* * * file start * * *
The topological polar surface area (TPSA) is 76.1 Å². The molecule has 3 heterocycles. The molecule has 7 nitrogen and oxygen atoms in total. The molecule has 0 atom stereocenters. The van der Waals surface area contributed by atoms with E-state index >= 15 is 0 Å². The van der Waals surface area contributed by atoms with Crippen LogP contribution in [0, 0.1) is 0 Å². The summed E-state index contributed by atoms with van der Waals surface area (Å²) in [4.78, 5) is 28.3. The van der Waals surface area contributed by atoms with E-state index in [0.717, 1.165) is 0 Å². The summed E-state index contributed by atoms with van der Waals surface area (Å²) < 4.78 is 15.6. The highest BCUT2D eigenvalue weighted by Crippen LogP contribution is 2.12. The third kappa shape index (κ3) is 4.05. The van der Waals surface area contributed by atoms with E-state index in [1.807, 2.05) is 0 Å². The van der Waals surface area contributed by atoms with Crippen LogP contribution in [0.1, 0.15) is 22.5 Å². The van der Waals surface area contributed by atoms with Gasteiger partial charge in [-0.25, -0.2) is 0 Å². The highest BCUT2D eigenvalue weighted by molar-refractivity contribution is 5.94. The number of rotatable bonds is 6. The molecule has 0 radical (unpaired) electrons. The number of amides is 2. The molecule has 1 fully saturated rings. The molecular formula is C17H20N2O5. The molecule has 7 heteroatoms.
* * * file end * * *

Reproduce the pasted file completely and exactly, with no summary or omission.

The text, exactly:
The topological polar surface area (TPSA) is 76.1 Å². The molecule has 3 heterocycles. The molecule has 7 nitrogen and oxygen atoms in total. The molecule has 0 atom stereocenters. The van der Waals surface area contributed by atoms with E-state index >= 15 is 0 Å². The van der Waals surface area contributed by atoms with Crippen LogP contribution in [0, 0.1) is 0 Å². The summed E-state index contributed by atoms with van der Waals surface area (Å²) in [4.78, 5) is 28.3. The van der Waals surface area contributed by atoms with E-state index in [0.717, 1.165) is 0 Å². The summed E-state index contributed by atoms with van der Waals surface area (Å²) < 4.78 is 15.6. The highest BCUT2D eigenvalue weighted by Crippen LogP contribution is 2.12. The third kappa shape index (κ3) is 4.05. The van der Waals surface area contributed by atoms with E-state index in [1.807, 2.05) is 0 Å². The van der Waals surface area contributed by atoms with Crippen LogP contribution in [0.1, 0.15) is 22.5 Å². The van der Waals surface area contributed by atoms with Gasteiger partial charge in [-0.25, -0.2) is 0 Å². The highest BCUT2D eigenvalue weighted by molar-refractivity contribution is 5.94. The number of rotatable bonds is 6. The molecule has 0 radical (unpaired) electrons. The number of amides is 2. The molecule has 1 fully saturated rings. The molecular formula is C17H20N2O5. The molecule has 7 heteroatoms.